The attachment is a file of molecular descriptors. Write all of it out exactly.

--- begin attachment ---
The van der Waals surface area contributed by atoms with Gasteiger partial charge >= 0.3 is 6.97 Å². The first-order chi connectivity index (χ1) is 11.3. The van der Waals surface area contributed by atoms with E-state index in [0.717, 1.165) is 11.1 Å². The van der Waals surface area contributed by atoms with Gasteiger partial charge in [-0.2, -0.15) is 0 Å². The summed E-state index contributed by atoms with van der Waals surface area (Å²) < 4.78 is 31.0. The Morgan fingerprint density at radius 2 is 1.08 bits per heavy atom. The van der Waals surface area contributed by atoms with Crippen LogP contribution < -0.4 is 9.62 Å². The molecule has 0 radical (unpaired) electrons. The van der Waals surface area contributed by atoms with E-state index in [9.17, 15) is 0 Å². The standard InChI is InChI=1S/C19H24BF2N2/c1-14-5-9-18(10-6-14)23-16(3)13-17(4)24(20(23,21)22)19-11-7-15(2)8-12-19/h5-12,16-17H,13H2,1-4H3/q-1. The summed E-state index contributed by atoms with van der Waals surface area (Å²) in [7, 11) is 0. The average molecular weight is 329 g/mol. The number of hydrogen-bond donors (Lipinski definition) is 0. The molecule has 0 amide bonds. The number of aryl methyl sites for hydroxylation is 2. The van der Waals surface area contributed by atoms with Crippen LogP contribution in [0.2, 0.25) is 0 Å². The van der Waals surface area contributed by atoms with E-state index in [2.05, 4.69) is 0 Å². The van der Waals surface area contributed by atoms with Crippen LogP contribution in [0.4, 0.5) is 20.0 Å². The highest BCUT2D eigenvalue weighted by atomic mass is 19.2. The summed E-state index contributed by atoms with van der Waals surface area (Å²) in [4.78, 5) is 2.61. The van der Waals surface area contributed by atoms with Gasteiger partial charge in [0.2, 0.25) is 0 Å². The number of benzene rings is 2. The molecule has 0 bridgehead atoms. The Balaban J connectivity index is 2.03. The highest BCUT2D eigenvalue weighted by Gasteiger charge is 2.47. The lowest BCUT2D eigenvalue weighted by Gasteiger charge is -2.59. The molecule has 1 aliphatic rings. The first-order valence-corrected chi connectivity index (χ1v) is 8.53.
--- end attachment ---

The van der Waals surface area contributed by atoms with Gasteiger partial charge >= 0.3 is 6.97 Å². The first-order chi connectivity index (χ1) is 11.3. The van der Waals surface area contributed by atoms with E-state index in [0.717, 1.165) is 11.1 Å². The van der Waals surface area contributed by atoms with Gasteiger partial charge in [-0.2, -0.15) is 0 Å². The summed E-state index contributed by atoms with van der Waals surface area (Å²) < 4.78 is 31.0. The Morgan fingerprint density at radius 2 is 1.08 bits per heavy atom. The van der Waals surface area contributed by atoms with Crippen LogP contribution < -0.4 is 9.62 Å². The molecule has 0 radical (unpaired) electrons. The van der Waals surface area contributed by atoms with E-state index in [9.17, 15) is 0 Å². The standard InChI is InChI=1S/C19H24BF2N2/c1-14-5-9-18(10-6-14)23-16(3)13-17(4)24(20(23,21)22)19-11-7-15(2)8-12-19/h5-12,16-17H,13H2,1-4H3/q-1. The summed E-state index contributed by atoms with van der Waals surface area (Å²) in [7, 11) is 0. The average molecular weight is 329 g/mol. The number of hydrogen-bond donors (Lipinski definition) is 0. The molecule has 0 amide bonds. The number of aryl methyl sites for hydroxylation is 2. The van der Waals surface area contributed by atoms with Crippen LogP contribution in [0.2, 0.25) is 0 Å². The van der Waals surface area contributed by atoms with E-state index in [2.05, 4.69) is 0 Å². The van der Waals surface area contributed by atoms with Crippen LogP contribution in [0.4, 0.5) is 20.0 Å². The highest BCUT2D eigenvalue weighted by atomic mass is 19.2. The summed E-state index contributed by atoms with van der Waals surface area (Å²) in [4.78, 5) is 2.61. The van der Waals surface area contributed by atoms with Gasteiger partial charge in [0.2, 0.25) is 0 Å². The number of benzene rings is 2. The molecule has 0 bridgehead atoms. The Balaban J connectivity index is 2.03. The highest BCUT2D eigenvalue weighted by Gasteiger charge is 2.47. The lowest BCUT2D eigenvalue weighted by Gasteiger charge is -2.59. The molecule has 1 aliphatic rings. The first-order valence-corrected chi connectivity index (χ1v) is 8.53.